We changed the front cover image on the booklet several times. Our early images included one of a woman doing yoga, based on feedback from our PPI representative that it would be appropriate to give the booklet a non-medical focus. However, given comments we received from participants that the title did not seem directly related to asthma, we decided to change the picture to something more asthma related. We felt that as we were developing a medical information booklet, a picture of lungs would be appropriate. However, a comment we received from one participant was that: “Yeah I don’t like the picture of the lungs but others might feel differently. But like a friendlier looking booklet, it doesn’t really matter but if you want people to pick it up…” (participant 8). We therefore changed the image to our final image, one of someone blowing a dandelion, which people liked, because they felt it indicated being able to breathe and blow, and therefore demonstrated that breathing training would teach them skills. For example, one participant felt that “…because the picture is really good but I think it gets a good message across that you will have the breath to, you know, to kind of blow on a dandelion…” (participant 16). Similarly, participant 18 said “I think it’s quite good because it indicated being able to breathe and blow and breathing out is quite a lot more difficult for asthmatics than breathing in.”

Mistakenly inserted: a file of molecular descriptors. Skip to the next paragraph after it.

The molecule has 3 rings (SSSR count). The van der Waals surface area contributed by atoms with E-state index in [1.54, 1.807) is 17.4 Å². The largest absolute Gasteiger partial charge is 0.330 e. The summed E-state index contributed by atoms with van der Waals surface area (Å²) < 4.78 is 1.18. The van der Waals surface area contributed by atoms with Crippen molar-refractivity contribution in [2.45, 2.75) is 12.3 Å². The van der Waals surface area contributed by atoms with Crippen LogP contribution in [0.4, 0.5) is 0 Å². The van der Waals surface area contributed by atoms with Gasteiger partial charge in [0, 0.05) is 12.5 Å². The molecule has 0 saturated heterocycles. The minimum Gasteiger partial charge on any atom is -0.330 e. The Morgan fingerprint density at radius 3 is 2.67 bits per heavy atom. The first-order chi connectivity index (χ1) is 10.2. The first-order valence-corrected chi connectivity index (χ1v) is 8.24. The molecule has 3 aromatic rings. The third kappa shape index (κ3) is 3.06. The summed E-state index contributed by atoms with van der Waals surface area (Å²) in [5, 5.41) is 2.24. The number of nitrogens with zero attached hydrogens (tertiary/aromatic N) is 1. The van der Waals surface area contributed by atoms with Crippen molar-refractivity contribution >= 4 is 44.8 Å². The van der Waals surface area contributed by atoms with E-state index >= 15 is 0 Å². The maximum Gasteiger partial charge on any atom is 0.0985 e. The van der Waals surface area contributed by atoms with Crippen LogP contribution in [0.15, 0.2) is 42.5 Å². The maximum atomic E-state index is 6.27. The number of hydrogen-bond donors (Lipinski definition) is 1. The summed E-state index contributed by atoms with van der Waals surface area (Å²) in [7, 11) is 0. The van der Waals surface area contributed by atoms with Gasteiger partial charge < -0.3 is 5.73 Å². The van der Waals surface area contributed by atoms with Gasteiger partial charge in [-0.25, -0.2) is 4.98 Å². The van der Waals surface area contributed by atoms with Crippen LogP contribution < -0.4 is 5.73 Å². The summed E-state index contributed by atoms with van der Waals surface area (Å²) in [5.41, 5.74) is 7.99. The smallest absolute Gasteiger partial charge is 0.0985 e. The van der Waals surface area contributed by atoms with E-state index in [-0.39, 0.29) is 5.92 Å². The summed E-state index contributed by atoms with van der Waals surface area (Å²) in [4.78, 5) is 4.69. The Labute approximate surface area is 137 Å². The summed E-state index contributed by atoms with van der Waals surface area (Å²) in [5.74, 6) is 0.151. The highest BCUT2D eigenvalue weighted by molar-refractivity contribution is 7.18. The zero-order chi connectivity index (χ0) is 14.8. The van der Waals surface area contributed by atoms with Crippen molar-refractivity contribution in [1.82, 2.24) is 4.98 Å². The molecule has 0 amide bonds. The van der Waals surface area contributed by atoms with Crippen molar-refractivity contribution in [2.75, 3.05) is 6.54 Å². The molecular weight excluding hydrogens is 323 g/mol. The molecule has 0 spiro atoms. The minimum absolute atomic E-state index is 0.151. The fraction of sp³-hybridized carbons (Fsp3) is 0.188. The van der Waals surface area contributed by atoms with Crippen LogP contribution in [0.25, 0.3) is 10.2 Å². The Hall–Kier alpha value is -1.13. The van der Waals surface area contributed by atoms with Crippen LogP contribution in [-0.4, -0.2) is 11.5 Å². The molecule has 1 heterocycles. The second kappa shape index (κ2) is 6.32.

One other important change we made was to more explicitly highlight the importance of continuing with regular asthma medication. Although our original booklet stated that “… you should continue to take your medications as usual as well as doing the breathing training. The breathing training is not an alternative to your preventer medication”, one participant said that “I think it’s likely that some people, even though it states not to in the booklet, that some people might neglect, if they feel like they’ve increased their breathing capacity, they might neglect to actually use their inhaler … it probably should be stressed a bit more that you really shouldn’t uhh use this as a different option from medication, it’s just an additional thing to help, it’s not a cure or it’s not gonna make it completely better. It’s just gonna relieve some symptoms.” (participant 3). In later versions, we therefore bolded the sentence “You should continue to take your preventer medication as usual”, so participants were in no doubt about this. This was picked up by a later participant who said “You should still take your medication. So it’s not like a kind of alternative to taking medication. You should do it as well.”(participant 6). Qualitative interviews therefore demonstrated the importance of the change we had made.